This court reconsidered Green I in Green II. The Green II court held that the State had failed to establish the element of kidnapping either by substantial evidence or beyond a reasonable doubt. Green II, at 230. The court then stated, at page 232:

Our reliance on Arndt was largely dependent upon our conclusion that both the rape and kidnapping elements were supported by substantial evidence, a position we now reject insofar as the kidnapping issue is concerned. Our rejection of kidnapping leaves only rape as the remaining element. It is not possible to know whether the jury deemed that element established in the absence of some indication of jury unanimity on that critical issue. Clearly, Arndt is inapposite.

The present case differs from the situation in Green II in that both the kidnapping and the use or threatened use of a deadly weapon are supported by substantial, if not overwhelming, evidence.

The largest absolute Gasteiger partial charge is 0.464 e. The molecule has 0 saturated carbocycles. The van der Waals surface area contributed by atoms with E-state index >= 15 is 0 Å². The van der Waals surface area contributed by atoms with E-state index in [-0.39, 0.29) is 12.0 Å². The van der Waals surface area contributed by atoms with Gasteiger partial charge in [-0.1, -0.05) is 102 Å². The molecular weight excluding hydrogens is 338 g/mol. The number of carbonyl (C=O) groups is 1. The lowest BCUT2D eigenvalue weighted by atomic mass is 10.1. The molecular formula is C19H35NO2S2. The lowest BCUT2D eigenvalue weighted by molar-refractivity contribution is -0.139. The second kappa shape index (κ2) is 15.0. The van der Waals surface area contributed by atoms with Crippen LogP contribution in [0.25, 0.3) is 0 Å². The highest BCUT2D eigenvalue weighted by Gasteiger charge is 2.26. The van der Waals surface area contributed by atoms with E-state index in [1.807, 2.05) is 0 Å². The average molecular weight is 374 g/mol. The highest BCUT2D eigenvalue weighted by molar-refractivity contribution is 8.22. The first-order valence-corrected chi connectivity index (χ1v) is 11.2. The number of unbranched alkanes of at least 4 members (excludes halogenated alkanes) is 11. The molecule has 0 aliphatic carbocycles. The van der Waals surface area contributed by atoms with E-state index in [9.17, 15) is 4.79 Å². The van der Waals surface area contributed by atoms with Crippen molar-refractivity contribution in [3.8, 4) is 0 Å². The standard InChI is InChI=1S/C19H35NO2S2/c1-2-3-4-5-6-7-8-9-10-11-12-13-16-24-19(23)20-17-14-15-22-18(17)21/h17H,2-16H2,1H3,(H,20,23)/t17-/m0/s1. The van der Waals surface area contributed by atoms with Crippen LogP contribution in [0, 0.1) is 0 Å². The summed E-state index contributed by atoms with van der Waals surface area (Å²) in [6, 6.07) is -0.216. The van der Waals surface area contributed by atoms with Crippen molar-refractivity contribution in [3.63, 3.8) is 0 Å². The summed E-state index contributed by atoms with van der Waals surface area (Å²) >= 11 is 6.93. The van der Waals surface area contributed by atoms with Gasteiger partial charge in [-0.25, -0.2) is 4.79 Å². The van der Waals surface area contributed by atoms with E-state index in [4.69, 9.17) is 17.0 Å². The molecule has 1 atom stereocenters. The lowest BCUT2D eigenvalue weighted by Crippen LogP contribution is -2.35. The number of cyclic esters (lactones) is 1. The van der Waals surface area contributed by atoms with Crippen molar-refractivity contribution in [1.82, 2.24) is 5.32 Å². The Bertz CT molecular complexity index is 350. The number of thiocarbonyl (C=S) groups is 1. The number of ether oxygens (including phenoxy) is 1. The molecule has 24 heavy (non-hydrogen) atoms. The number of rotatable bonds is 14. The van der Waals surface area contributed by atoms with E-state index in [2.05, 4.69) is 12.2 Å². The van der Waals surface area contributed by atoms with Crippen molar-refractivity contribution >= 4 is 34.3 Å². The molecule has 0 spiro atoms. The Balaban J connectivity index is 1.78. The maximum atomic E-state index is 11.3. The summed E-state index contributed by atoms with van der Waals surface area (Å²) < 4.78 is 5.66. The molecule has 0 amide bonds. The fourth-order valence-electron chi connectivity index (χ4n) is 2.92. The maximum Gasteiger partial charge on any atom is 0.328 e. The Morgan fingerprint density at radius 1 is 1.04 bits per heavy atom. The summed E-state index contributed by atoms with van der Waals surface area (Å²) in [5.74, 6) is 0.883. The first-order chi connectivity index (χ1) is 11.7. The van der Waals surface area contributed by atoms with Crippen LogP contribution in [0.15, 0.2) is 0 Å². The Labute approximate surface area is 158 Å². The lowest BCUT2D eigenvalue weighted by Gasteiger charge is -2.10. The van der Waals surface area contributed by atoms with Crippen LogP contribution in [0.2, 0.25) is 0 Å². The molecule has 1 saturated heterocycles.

*509 The Green II court continued, however, and in dicta opined that reliance on Arndt was precluded for a "more fundamental reason." Green II, at 232. The Green II majority reasoned that the right to a jury trial provided under Const. art. 1, ยง 21 mandates jury unanimity in all cases where "the commission of a specific underlying crime is necessary to sustain a conviction for a more serious statutory criminal offense ..." Green II, at 233.

Petitioner argues that in this case the Court of Appeals misinterpreted Green II by restricting its application only to cases involving the sufficiency of evidence rather than recognizing its "more fundamental" basis for reversal. However, in State v. Franco, 96 Wn.2d 816, 823-24, 639 P.2d 1320 (1982), we stated: